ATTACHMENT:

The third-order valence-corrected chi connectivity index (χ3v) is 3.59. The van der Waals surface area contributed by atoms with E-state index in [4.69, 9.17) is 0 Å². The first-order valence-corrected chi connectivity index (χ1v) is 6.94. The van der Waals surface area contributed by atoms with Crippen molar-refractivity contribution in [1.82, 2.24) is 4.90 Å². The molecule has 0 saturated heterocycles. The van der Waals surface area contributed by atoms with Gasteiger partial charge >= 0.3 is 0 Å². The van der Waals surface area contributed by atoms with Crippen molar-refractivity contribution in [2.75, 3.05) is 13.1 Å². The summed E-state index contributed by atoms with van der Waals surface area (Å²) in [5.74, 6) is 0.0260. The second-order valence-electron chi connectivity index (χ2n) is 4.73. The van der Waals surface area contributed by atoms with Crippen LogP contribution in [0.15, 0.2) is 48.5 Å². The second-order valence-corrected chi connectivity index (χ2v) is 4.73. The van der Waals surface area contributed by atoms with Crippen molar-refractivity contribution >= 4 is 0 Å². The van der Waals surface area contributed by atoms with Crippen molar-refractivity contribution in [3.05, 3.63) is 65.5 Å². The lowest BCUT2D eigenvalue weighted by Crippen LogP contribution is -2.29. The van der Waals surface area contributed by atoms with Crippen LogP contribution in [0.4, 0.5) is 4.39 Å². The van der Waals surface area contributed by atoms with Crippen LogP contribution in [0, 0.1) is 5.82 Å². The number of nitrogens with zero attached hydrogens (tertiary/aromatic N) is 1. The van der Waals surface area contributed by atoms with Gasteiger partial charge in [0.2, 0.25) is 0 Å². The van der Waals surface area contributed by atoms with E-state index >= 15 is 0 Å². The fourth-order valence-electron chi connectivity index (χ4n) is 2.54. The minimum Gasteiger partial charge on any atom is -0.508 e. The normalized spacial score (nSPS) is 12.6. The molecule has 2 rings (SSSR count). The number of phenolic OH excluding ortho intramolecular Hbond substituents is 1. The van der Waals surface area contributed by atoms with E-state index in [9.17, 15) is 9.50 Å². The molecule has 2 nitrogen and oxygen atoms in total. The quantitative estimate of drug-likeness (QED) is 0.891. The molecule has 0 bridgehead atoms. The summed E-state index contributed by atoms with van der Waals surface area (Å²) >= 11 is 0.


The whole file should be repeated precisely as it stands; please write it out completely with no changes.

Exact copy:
The third-order valence-corrected chi connectivity index (χ3v) is 3.59. The van der Waals surface area contributed by atoms with E-state index in [4.69, 9.17) is 0 Å². The first-order valence-corrected chi connectivity index (χ1v) is 6.94. The van der Waals surface area contributed by atoms with Crippen molar-refractivity contribution in [1.82, 2.24) is 4.90 Å². The molecule has 0 saturated heterocycles. The van der Waals surface area contributed by atoms with Gasteiger partial charge >= 0.3 is 0 Å². The van der Waals surface area contributed by atoms with Crippen molar-refractivity contribution in [2.75, 3.05) is 13.1 Å². The summed E-state index contributed by atoms with van der Waals surface area (Å²) in [5.74, 6) is 0.0260. The second-order valence-electron chi connectivity index (χ2n) is 4.73. The van der Waals surface area contributed by atoms with Crippen LogP contribution in [0.15, 0.2) is 48.5 Å². The second-order valence-corrected chi connectivity index (χ2v) is 4.73. The van der Waals surface area contributed by atoms with Crippen molar-refractivity contribution >= 4 is 0 Å². The van der Waals surface area contributed by atoms with Crippen molar-refractivity contribution in [3.05, 3.63) is 65.5 Å². The lowest BCUT2D eigenvalue weighted by Crippen LogP contribution is -2.29. The van der Waals surface area contributed by atoms with Crippen LogP contribution in [0.4, 0.5) is 4.39 Å². The van der Waals surface area contributed by atoms with Crippen LogP contribution in [0, 0.1) is 5.82 Å². The number of nitrogens with zero attached hydrogens (tertiary/aromatic N) is 1. The van der Waals surface area contributed by atoms with Gasteiger partial charge in [0.2, 0.25) is 0 Å². The van der Waals surface area contributed by atoms with E-state index >= 15 is 0 Å². The fourth-order valence-electron chi connectivity index (χ4n) is 2.54. The minimum Gasteiger partial charge on any atom is -0.508 e. The normalized spacial score (nSPS) is 12.6. The molecule has 2 rings (SSSR count). The number of phenolic OH excluding ortho intramolecular Hbond substituents is 1. The van der Waals surface area contributed by atoms with E-state index in [9.17, 15) is 9.50 Å². The molecule has 2 nitrogen and oxygen atoms in total. The quantitative estimate of drug-likeness (QED) is 0.891. The molecule has 0 bridgehead atoms. The summed E-state index contributed by atoms with van der Waals surface area (Å²) >= 11 is 0.